KEARNEY, Neb (KMTV) — At first, this year’s state GOP convention seemed to be business as usual.
Republican leaders and officials took to the stage to rouse the crowd with their plans to flip the US House and Senate to a Republican majority.
“We are facing threats to our nation, to our state, and to our way of life. That threat is coming from the radical left and the Biden administration,” said Governor Pete Ricketts.
Rising GOP star and Virginia Governor Glenn Youngkin also made his way to the Cornhusker State to address the crowd.
It is somewhat unusual to see a governor stump at another state’s convention and the move is adding fuel to rumors that Youngkin is preparing for a 2024 presidential run, although Youngkin’s campaign has denied that is the case.
“Friends, what’s happening is this red wave. This red wave that found its headwaters last year in the Commonwealth of Virginia is cresting across America’s heartlands and I'll tell you it's gonna come crashing down on Nancy Pelosi’s California,” said Youngkin.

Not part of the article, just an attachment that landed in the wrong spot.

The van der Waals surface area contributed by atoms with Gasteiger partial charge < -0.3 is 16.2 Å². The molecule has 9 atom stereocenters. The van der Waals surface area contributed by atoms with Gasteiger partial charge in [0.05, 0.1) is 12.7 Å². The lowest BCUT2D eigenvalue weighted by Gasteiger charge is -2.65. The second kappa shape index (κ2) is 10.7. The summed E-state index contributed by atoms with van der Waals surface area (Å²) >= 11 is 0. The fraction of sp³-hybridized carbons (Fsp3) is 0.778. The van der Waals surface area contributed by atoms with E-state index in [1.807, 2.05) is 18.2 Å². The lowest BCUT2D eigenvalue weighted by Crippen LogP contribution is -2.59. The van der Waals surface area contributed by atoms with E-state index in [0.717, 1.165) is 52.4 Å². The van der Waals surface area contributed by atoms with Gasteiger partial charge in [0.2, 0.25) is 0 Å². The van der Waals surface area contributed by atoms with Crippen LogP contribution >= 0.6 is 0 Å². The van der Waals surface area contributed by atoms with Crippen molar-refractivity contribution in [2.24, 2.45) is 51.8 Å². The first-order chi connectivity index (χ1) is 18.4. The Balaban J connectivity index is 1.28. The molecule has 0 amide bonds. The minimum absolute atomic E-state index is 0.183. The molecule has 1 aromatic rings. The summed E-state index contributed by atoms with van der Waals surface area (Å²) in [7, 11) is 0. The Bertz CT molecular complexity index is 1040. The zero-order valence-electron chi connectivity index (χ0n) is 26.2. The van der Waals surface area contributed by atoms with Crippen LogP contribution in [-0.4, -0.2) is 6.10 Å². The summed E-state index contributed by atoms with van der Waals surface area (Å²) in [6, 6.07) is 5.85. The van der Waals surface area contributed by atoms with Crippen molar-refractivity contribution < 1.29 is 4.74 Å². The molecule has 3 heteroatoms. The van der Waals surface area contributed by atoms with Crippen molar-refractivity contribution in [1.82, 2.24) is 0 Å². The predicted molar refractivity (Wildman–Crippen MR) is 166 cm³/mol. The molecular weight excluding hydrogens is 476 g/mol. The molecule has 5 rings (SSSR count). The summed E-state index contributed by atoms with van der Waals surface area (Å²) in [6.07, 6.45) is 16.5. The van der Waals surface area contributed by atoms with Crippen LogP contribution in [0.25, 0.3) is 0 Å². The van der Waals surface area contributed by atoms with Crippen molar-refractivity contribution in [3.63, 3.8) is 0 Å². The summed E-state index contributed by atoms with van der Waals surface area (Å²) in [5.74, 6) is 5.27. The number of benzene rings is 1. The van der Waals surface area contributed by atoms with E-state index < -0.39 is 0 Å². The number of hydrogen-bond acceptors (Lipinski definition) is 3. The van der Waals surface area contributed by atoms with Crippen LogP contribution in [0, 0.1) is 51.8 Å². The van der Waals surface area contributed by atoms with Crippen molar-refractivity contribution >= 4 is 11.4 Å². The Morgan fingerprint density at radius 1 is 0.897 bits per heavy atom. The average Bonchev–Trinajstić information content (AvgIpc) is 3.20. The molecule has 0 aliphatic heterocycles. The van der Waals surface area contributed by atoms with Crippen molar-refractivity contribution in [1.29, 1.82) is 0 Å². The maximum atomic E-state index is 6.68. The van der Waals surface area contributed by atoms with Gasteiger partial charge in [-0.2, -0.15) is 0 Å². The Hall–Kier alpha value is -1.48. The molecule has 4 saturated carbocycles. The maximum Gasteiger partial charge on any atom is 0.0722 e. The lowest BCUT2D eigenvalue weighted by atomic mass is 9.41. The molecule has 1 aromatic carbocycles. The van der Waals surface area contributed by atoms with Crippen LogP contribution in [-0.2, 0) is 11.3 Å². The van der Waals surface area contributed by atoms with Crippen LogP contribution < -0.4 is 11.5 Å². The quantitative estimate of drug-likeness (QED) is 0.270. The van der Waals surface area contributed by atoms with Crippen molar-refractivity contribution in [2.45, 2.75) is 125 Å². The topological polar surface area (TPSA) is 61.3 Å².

Things started off well enough but it didn’t take long though for the mood at the convention to turn sour.
Before the speeches even started a group of GOP delegates, many of whom had their convention credentials revoked in the past week, made a stand at the front doors of the convention hall demanding to be let in.
“They are changing the rules on us. He is saying he is not but he is. We have resolutions we want to bring to the floor like the constitution says,” said Fanchon Blythe, one of the excluded delegates.
Eventually, police became involved in the front door dispute. Even going so far as to put Matthew Innis, another excluded delegate, in handcuffs.
The expulsion of the delegates would prove to be wildly unpopular with Nebraska’s GOP faithful.
“Six delegates, one from Otoe County, one from Custer County (and) four from Lancaster County have not been seated based on the determination from the committee of lack of support for the Republican Party,” said credential committee chairwoman Pam Dingman.
Party leaders, notably GOP Chair Dan Welch, were met with a wave of boos as they tried to work through the delegate drama and eventually the issue was put to a vote.
When it was all said and done, every excluded delegate was allowed to be seated at the convention.
Waves of resignations followed the GOP convention, including that of Taylor Gage.
Gage had been serving as Executive Director of Nebraska GOP. Before that he worked as communication director for Ricketts.